After forks, pins are the next most basic chess tactic. In a pin, a Bishop, Rook, or Queen immobilizes an enemy piece – if that piece moves, a more valuable piece behind it will be attacked and taken. Only a Bishop, Rook, or Queen can pin because they are long range pieces and can “x-ray” through a piece.
Note! The pin is often confused with the skewer. In a pin, the piece in front cannot or should not move. In a skewer, the piece in front must move.
The distinction between a relative pin and absolute pin is not terribly important but it’s also not too difficult to understand.
In an absolute pin, the pinned piece cannot legally move whatsoever. Absolute pins only happen with pieces pinned to the King, because moving that piece would put yourself in check which is illegal.
The first image in the gallery above gives us an example of an absolute pin in the Queen’s Gambit Declined. If the Knight moves, the White King would be in check
In contrast to an absolute pin, a relative pin is where you can move the pinned piece but don’t want to because you would lose a more valuable piece behind it.
The 2nd image in the gallery gives us an example of a relative pin in the French. The Black Queen would be captured if the Knight moves. Since the Black Queen is more valuable than the White Bishop, this would be a bad trade.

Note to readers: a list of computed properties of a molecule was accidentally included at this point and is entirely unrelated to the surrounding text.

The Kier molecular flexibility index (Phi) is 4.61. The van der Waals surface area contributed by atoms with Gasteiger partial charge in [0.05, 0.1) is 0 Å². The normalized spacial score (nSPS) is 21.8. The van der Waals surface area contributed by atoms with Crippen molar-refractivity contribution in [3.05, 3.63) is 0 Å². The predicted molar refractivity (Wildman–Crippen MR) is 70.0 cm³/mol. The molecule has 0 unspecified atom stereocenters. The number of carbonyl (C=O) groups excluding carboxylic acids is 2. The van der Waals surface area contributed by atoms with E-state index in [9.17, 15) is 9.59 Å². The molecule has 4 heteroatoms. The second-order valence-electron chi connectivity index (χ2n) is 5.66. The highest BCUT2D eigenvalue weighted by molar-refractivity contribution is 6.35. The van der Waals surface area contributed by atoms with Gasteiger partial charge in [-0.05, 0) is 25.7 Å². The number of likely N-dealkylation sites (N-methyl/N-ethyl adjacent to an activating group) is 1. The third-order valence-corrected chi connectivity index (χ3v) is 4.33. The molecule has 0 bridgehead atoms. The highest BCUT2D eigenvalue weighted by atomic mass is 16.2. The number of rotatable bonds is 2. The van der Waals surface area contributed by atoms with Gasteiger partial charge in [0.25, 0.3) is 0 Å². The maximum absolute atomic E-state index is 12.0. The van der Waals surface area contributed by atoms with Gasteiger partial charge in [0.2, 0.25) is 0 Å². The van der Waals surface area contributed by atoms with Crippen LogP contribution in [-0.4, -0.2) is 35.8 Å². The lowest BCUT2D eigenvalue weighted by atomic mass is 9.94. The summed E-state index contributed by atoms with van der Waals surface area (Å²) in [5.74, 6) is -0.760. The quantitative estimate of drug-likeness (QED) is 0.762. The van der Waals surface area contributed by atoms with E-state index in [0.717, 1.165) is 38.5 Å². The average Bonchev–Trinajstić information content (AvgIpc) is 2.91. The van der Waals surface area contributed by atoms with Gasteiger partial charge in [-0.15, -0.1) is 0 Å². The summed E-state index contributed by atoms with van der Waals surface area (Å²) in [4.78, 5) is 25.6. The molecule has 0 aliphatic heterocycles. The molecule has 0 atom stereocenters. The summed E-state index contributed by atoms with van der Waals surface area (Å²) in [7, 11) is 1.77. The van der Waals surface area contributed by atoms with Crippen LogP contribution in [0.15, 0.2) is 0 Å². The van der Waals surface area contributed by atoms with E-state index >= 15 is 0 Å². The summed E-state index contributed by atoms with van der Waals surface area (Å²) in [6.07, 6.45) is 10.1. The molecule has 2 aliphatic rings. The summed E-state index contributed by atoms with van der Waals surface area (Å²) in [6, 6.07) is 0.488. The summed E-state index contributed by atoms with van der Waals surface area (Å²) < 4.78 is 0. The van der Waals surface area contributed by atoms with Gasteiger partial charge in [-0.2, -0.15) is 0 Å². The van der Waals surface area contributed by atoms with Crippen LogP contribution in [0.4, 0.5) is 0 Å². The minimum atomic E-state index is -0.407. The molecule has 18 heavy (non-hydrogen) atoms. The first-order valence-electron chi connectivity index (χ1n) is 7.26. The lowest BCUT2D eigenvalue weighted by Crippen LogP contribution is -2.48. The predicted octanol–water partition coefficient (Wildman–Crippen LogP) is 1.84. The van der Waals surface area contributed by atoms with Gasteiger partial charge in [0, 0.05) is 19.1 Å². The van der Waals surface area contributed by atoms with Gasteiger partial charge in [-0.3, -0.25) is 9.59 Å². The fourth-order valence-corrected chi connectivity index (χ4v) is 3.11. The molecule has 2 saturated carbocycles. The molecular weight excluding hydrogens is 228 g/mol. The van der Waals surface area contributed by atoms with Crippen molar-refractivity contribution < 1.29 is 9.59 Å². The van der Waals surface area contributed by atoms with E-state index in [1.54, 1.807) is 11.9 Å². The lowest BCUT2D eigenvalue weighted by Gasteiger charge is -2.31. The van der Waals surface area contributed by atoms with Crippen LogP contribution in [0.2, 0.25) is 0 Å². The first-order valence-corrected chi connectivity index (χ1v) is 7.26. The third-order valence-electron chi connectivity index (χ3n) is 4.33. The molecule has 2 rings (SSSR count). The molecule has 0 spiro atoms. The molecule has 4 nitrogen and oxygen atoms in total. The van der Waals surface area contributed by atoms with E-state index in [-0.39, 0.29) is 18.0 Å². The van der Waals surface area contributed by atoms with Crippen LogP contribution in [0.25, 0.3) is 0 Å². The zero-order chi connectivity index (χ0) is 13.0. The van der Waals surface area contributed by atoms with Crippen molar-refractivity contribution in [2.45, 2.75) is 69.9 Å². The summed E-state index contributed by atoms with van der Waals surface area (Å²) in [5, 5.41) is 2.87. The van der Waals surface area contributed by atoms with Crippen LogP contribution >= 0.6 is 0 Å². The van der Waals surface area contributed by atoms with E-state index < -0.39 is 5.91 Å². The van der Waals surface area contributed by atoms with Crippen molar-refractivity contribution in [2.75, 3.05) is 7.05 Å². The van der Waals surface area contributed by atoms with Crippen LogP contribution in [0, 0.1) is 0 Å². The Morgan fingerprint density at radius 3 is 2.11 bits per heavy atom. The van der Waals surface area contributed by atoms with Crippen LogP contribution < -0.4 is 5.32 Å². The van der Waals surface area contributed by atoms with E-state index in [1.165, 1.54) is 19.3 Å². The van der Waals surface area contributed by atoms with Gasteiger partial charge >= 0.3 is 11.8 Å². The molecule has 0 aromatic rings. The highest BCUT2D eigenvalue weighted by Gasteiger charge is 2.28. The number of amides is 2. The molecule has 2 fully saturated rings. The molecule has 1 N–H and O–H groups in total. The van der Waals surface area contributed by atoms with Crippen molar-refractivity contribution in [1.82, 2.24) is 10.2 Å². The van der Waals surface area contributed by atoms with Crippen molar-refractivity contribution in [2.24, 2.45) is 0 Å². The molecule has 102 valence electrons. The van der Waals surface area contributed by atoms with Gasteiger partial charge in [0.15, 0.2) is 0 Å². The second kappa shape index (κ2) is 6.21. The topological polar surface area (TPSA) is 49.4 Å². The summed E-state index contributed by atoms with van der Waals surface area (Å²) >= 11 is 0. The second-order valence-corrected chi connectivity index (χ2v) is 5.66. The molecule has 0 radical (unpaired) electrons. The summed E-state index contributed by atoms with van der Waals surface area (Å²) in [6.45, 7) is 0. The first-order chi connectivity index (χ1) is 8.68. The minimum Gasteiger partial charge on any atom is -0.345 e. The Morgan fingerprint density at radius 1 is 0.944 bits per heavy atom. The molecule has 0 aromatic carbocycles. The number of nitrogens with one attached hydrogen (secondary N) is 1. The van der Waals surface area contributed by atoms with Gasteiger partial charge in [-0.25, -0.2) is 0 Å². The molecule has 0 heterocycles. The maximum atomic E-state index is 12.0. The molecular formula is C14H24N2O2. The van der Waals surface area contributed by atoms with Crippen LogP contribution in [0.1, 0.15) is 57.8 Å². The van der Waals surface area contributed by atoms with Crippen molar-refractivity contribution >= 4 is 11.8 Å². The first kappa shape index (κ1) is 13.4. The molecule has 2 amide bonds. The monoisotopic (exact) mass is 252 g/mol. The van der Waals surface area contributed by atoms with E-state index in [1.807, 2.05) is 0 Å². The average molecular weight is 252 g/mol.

The most important takeaway from this article is to … PILE ON PINNED PIECES!!
The pinned piece cannot move. If you keep bringing more and more pieces to attack it, eventually you’ll overcome the opponent’s defenses and win it*!
*Usually, of course. As Ben Franklin said, “Nothing in life is certain except death and taxes.”
You’ve been pinned! What do you do? Simply break it!
To break a pin, either:
Coming soon: Check out the series “Destroying the Pin in Style”!
Let’s look at an example of each way to break a pin.
The reason a pinned piece can’t move is because a more valuable piece behind it would get captured. Thus, one way to break the pin is to simply put a less valuable piece behind the pinned piece instead.
A very common example of this is when Black develops his Bishop to e7/d7 to stop a pin by White’s g5/b5 Bishop (respectively).
Another way to deal with the pin is simply to move the valuable piece away so there’s no more pin. Makes sure to read the **disclaimer** below though!
Make sure the pinned piece is adequately protected otherwise it can be taken.
Usually adequate protection = 1 more defender than attacker. The next position is an example of this mantra. Although the Knight is protected once by a pawn, the Bishop could take the Knight if the queen moves and leave you with doubled pawns. [Pros & cons of doubled pawns]
The third point is probably the most intuitive. One very common example is in the Ruy Lopez when Black “puts the question” to White’s feisty bishop. Does the bishop want to take the Knight or retreat?
Poll: What further questions do you still have about pins? Drop your answer in the chat.
All credit goes to Chess.com & Simon Williams